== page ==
Only applicants who are an immediate relative of a US citizen (spouses, parents and certain children) can apply at this time, though the rule may later be expanded to other relatives.

The applicant must be physically present in the United States, and not already have a scheduled interview at a U.S. consulate abroad.  Also, the provisional waiver is only available if the sole issue holding up a case is unlawful presence.  Applicants who have criminal issues or other immigration violations cannot use the provisional procedure.

Individuals who are in immigration court or who have an order of removal or voluntary departure may not qualify unless they get special permission from the government and a court order resolving their case.

To be successful, applicants must show that denying the case would be an extreme hardship to their qualifying relative(s); the impact on the immigrant doesn’t count.  Hardship factors can include family separation, economic hardship, medical issues, country conditions abroad, and any other difficulty or harm faced by the qualifying relative(s), if the waiver isn’t granted.

3.      What does it mean that the waiver is “provisional?”

Even if a waiver is granted, the approval is “provisional.”  As a practical matter, this means that the government has reviewed the case and believes that the waiver should be granted, but there is no guarantee that a case will be successful if facts change or new information comes to light.  For example, if an applicant had previous immigration violations or criminal history, the provisional waiver will be revoked.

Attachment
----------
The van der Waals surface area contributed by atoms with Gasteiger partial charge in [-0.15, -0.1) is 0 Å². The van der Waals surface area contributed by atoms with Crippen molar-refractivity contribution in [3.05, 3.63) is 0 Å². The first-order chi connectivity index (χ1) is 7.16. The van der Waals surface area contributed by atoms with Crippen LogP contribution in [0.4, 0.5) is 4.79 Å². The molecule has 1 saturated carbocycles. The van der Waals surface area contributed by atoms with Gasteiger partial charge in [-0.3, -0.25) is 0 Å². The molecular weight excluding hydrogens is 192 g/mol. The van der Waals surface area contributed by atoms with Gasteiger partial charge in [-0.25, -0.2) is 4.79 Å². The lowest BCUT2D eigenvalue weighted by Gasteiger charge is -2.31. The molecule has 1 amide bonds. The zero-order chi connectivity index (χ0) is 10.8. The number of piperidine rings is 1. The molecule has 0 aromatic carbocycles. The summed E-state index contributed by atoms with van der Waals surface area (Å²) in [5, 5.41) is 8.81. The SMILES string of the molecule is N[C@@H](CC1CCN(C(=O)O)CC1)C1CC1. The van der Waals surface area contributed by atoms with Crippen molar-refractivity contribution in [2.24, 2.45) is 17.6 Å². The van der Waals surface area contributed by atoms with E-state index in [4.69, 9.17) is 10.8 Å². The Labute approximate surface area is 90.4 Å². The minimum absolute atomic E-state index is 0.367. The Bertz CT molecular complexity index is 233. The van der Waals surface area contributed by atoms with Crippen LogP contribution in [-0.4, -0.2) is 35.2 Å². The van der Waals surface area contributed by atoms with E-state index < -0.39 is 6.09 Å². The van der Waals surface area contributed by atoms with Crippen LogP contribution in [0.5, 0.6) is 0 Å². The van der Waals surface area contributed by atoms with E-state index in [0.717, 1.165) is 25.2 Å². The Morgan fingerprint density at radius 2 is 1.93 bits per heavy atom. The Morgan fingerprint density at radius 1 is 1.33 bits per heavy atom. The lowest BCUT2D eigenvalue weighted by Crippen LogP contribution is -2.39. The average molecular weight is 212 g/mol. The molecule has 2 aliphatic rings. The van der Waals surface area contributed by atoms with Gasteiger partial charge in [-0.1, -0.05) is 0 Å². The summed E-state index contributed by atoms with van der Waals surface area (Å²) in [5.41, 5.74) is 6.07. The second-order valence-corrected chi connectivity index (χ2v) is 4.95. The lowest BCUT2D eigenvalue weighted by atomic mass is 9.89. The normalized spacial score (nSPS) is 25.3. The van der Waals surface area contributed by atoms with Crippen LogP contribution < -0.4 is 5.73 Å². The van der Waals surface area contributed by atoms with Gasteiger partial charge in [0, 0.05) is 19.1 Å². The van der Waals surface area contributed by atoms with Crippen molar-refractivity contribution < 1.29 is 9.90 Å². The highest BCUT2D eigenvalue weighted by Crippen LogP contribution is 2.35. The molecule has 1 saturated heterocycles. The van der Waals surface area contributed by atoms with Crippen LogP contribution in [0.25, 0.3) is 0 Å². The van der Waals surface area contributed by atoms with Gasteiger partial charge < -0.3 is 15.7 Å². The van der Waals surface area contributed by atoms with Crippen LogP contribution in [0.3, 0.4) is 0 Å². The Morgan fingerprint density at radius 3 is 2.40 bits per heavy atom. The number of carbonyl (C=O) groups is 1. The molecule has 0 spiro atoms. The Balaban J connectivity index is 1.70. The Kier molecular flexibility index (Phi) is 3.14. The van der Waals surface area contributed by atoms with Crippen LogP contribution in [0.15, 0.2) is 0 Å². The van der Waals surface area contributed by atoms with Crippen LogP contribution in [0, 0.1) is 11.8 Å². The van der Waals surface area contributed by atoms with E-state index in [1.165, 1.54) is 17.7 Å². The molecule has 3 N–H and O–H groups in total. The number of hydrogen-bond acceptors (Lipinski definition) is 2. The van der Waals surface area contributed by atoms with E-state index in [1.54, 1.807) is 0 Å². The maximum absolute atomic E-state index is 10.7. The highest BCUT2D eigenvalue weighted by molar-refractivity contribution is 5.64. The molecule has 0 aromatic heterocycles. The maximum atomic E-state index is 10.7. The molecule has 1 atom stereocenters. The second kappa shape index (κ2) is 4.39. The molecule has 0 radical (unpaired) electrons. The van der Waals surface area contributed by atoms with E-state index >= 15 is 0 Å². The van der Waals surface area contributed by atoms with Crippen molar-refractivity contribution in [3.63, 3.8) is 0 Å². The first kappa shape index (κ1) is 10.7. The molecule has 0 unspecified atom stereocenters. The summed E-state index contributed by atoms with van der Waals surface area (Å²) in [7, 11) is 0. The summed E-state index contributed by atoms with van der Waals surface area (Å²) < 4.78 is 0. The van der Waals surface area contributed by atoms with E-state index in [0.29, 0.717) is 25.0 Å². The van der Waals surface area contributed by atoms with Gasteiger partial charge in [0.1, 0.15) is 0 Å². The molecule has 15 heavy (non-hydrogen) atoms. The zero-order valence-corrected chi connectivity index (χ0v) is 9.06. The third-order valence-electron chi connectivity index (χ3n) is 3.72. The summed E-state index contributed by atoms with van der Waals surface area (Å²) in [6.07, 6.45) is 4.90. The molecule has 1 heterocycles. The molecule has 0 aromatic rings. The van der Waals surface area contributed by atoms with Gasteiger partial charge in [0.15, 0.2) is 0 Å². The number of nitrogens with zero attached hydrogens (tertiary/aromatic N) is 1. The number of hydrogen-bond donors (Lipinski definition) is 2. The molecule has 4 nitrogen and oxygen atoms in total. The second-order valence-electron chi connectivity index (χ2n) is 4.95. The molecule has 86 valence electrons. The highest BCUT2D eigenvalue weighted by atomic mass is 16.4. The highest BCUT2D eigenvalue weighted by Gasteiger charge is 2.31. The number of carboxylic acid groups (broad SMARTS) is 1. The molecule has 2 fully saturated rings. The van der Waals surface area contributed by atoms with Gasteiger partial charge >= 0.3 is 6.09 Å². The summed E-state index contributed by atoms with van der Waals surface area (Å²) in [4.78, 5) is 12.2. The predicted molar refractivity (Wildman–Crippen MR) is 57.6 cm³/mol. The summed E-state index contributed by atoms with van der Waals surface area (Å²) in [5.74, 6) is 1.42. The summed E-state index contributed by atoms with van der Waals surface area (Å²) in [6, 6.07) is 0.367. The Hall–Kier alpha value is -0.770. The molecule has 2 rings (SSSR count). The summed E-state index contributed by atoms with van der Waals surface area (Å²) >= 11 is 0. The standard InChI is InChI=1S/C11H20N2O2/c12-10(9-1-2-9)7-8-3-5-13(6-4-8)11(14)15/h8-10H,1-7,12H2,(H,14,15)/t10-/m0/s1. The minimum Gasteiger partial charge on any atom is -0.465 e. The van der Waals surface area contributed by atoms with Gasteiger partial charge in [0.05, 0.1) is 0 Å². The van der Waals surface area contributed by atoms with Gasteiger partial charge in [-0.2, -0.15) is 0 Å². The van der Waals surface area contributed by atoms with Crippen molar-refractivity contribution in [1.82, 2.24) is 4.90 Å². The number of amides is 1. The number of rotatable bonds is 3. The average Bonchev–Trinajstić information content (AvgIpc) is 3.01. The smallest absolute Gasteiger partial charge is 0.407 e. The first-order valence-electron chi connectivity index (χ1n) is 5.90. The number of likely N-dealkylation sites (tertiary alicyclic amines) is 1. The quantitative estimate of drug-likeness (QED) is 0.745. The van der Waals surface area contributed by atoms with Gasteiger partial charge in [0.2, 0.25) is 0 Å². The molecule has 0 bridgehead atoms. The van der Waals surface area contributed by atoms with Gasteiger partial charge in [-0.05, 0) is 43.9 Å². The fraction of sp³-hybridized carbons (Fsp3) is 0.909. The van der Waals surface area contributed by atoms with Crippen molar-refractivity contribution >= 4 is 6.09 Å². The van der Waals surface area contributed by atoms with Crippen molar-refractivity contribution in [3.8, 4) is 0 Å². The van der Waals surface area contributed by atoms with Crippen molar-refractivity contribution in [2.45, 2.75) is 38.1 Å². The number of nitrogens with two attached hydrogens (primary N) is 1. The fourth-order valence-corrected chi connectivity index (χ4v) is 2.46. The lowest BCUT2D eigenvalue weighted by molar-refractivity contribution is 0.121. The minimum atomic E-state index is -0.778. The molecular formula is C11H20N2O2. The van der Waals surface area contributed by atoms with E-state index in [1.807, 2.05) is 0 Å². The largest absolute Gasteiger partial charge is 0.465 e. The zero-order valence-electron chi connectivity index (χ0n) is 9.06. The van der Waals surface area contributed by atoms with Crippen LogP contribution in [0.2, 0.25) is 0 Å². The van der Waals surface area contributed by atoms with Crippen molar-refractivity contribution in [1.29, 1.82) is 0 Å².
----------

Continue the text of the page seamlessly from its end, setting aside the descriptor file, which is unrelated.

If any new issues arise, and the applicant is still eligible for a waiver, he or she will be able to re-apply using the existing process, but will have to wait abroad for a decision on their case.

4.      When can I apply?

The new rule goes into effect on March 4, 2013, and no filings will be accepted before that date. You can only apply for a provisional waiver after an immigrant petition has been approved.  If you haven’t filed yet or you’re still waiting for a decision on a pending petition, you can’t apply for the provisional waiver—yet.

5.      What else do I need to know about provisional waivers?

A provisional waiver is not a legal status, and even an approved waiver doesn’t provide work authorization, a social security number or a driver’s license. Having a provisional waiver will not protect you from deportation or any other consequences of being in the country illegally.

If an application for a provisional waiver is denied, there is no appeal.  If you have more or better evidence to prove your case, you can re-file, with a new filing fee. Remember, not everyone can be sponsored or qualify for a waiver, and just as importantly, not everyone needs a waiver.